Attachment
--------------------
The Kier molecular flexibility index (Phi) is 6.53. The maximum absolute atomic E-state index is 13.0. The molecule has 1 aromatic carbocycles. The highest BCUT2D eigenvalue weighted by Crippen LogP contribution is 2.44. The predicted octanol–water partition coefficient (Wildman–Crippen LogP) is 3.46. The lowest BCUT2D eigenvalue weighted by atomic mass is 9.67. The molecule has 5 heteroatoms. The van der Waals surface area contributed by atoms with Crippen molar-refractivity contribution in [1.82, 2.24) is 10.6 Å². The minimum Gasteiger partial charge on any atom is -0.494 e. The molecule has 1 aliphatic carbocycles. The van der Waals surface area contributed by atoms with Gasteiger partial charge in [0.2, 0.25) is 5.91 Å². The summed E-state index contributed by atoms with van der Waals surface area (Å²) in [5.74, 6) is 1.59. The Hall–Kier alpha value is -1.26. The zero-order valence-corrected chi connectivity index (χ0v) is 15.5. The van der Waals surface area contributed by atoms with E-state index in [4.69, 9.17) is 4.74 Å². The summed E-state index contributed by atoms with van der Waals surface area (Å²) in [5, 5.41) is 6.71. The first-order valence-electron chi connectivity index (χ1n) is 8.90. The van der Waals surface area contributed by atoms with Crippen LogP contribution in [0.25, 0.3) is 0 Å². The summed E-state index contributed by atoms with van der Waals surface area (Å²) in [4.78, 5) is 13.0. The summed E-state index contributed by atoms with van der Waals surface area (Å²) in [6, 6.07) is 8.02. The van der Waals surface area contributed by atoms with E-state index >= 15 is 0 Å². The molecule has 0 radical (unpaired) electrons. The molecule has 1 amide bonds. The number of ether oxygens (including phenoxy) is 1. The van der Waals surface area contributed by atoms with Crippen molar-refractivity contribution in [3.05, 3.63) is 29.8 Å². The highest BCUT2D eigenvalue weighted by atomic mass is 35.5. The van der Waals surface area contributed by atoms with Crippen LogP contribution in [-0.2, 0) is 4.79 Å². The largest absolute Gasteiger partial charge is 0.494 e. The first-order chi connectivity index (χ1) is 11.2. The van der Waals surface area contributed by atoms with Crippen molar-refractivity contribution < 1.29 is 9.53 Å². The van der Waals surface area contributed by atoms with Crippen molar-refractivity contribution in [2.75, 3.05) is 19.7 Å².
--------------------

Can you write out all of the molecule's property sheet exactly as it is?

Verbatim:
The Kier molecular flexibility index (Phi) is 6.53. The maximum absolute atomic E-state index is 13.0. The molecule has 1 aromatic carbocycles. The highest BCUT2D eigenvalue weighted by Crippen LogP contribution is 2.44. The predicted octanol–water partition coefficient (Wildman–Crippen LogP) is 3.46. The lowest BCUT2D eigenvalue weighted by atomic mass is 9.67. The molecule has 5 heteroatoms. The van der Waals surface area contributed by atoms with Crippen molar-refractivity contribution in [1.82, 2.24) is 10.6 Å². The minimum Gasteiger partial charge on any atom is -0.494 e. The molecule has 1 aliphatic carbocycles. The van der Waals surface area contributed by atoms with Gasteiger partial charge in [0.2, 0.25) is 5.91 Å². The summed E-state index contributed by atoms with van der Waals surface area (Å²) in [5.74, 6) is 1.59. The Hall–Kier alpha value is -1.26. The zero-order valence-corrected chi connectivity index (χ0v) is 15.5. The van der Waals surface area contributed by atoms with E-state index in [4.69, 9.17) is 4.74 Å². The summed E-state index contributed by atoms with van der Waals surface area (Å²) in [5, 5.41) is 6.71. The first-order valence-electron chi connectivity index (χ1n) is 8.90. The van der Waals surface area contributed by atoms with Crippen LogP contribution in [0.25, 0.3) is 0 Å². The summed E-state index contributed by atoms with van der Waals surface area (Å²) in [4.78, 5) is 13.0. The summed E-state index contributed by atoms with van der Waals surface area (Å²) in [6, 6.07) is 8.02. The van der Waals surface area contributed by atoms with E-state index >= 15 is 0 Å². The molecule has 0 radical (unpaired) electrons. The molecule has 1 amide bonds. The number of ether oxygens (including phenoxy) is 1. The van der Waals surface area contributed by atoms with Crippen molar-refractivity contribution in [3.05, 3.63) is 29.8 Å². The highest BCUT2D eigenvalue weighted by atomic mass is 35.5. The van der Waals surface area contributed by atoms with Crippen LogP contribution in [-0.2, 0) is 4.79 Å². The largest absolute Gasteiger partial charge is 0.494 e. The first-order chi connectivity index (χ1) is 11.2. The van der Waals surface area contributed by atoms with Crippen molar-refractivity contribution < 1.29 is 9.53 Å². The van der Waals surface area contributed by atoms with Crippen molar-refractivity contribution in [2.75, 3.05) is 19.7 Å².